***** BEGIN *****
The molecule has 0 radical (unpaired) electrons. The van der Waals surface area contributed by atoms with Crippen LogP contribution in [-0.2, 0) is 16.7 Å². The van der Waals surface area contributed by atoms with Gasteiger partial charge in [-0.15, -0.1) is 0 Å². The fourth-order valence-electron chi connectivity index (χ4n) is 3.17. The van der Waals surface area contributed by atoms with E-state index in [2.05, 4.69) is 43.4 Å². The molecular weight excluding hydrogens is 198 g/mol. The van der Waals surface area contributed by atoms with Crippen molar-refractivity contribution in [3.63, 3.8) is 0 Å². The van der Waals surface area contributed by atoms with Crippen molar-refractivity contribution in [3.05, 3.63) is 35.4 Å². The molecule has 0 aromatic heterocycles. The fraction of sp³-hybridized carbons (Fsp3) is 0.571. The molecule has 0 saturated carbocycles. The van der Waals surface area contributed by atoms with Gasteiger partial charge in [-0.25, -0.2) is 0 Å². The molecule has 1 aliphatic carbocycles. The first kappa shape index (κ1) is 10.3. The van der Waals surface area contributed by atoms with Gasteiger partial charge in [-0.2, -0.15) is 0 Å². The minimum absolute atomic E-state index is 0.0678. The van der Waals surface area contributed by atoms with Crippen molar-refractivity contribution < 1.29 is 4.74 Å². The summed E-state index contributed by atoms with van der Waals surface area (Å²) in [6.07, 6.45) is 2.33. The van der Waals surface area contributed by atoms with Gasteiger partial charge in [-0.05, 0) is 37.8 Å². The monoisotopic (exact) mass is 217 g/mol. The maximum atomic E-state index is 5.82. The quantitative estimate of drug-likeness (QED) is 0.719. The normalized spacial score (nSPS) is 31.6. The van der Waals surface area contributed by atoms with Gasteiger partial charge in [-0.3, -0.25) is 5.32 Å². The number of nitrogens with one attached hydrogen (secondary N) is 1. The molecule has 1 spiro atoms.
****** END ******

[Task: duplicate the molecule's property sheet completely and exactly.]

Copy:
The molecule has 0 radical (unpaired) electrons. The van der Waals surface area contributed by atoms with Crippen LogP contribution in [-0.2, 0) is 16.7 Å². The van der Waals surface area contributed by atoms with Gasteiger partial charge in [-0.15, -0.1) is 0 Å². The fourth-order valence-electron chi connectivity index (χ4n) is 3.17. The van der Waals surface area contributed by atoms with E-state index in [2.05, 4.69) is 43.4 Å². The molecular weight excluding hydrogens is 198 g/mol. The van der Waals surface area contributed by atoms with Crippen molar-refractivity contribution in [3.63, 3.8) is 0 Å². The van der Waals surface area contributed by atoms with Crippen molar-refractivity contribution in [3.05, 3.63) is 35.4 Å². The molecule has 0 aromatic heterocycles. The fraction of sp³-hybridized carbons (Fsp3) is 0.571. The molecule has 0 saturated carbocycles. The van der Waals surface area contributed by atoms with Gasteiger partial charge in [-0.25, -0.2) is 0 Å². The molecule has 1 aliphatic carbocycles. The first kappa shape index (κ1) is 10.3. The van der Waals surface area contributed by atoms with Gasteiger partial charge in [-0.2, -0.15) is 0 Å². The minimum absolute atomic E-state index is 0.0678. The van der Waals surface area contributed by atoms with Crippen molar-refractivity contribution < 1.29 is 4.74 Å². The summed E-state index contributed by atoms with van der Waals surface area (Å²) in [6.07, 6.45) is 2.33. The van der Waals surface area contributed by atoms with Gasteiger partial charge in [-0.05, 0) is 37.8 Å². The monoisotopic (exact) mass is 217 g/mol. The maximum atomic E-state index is 5.82. The quantitative estimate of drug-likeness (QED) is 0.719. The normalized spacial score (nSPS) is 31.6. The van der Waals surface area contributed by atoms with Gasteiger partial charge in [-0.3, -0.25) is 5.32 Å². The number of nitrogens with one attached hydrogen (secondary N) is 1. The molecule has 1 spiro atoms.